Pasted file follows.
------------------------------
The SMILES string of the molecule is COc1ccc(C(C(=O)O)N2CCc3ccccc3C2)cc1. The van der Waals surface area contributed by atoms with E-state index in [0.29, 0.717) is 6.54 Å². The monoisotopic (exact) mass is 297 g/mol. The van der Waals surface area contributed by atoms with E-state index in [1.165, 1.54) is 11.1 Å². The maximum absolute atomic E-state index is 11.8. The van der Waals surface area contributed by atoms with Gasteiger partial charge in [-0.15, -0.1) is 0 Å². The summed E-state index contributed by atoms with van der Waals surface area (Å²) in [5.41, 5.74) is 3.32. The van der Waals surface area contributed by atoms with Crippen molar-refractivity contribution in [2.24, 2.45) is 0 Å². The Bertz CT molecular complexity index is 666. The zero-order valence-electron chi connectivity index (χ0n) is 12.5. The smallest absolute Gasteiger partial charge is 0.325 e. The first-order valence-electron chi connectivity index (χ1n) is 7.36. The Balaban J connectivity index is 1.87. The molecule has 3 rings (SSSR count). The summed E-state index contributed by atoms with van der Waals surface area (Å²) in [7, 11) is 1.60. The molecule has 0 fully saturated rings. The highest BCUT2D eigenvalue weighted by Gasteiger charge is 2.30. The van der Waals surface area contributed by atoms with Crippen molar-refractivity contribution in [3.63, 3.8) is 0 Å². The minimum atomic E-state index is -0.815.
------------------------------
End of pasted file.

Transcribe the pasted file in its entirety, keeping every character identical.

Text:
The SMILES string of the molecule is COc1ccc(C(C(=O)O)N2CCc3ccccc3C2)cc1. The van der Waals surface area contributed by atoms with E-state index in [0.29, 0.717) is 6.54 Å². The monoisotopic (exact) mass is 297 g/mol. The van der Waals surface area contributed by atoms with E-state index in [1.165, 1.54) is 11.1 Å². The maximum absolute atomic E-state index is 11.8. The van der Waals surface area contributed by atoms with Gasteiger partial charge in [-0.15, -0.1) is 0 Å². The summed E-state index contributed by atoms with van der Waals surface area (Å²) in [5.41, 5.74) is 3.32. The van der Waals surface area contributed by atoms with Crippen molar-refractivity contribution in [2.24, 2.45) is 0 Å². The Bertz CT molecular complexity index is 666. The zero-order valence-electron chi connectivity index (χ0n) is 12.5. The smallest absolute Gasteiger partial charge is 0.325 e. The first-order valence-electron chi connectivity index (χ1n) is 7.36. The Balaban J connectivity index is 1.87. The molecule has 3 rings (SSSR count). The summed E-state index contributed by atoms with van der Waals surface area (Å²) in [7, 11) is 1.60. The molecule has 0 fully saturated rings. The highest BCUT2D eigenvalue weighted by Gasteiger charge is 2.30. The van der Waals surface area contributed by atoms with Crippen molar-refractivity contribution in [3.63, 3.8) is 0 Å². The minimum atomic E-state index is -0.815.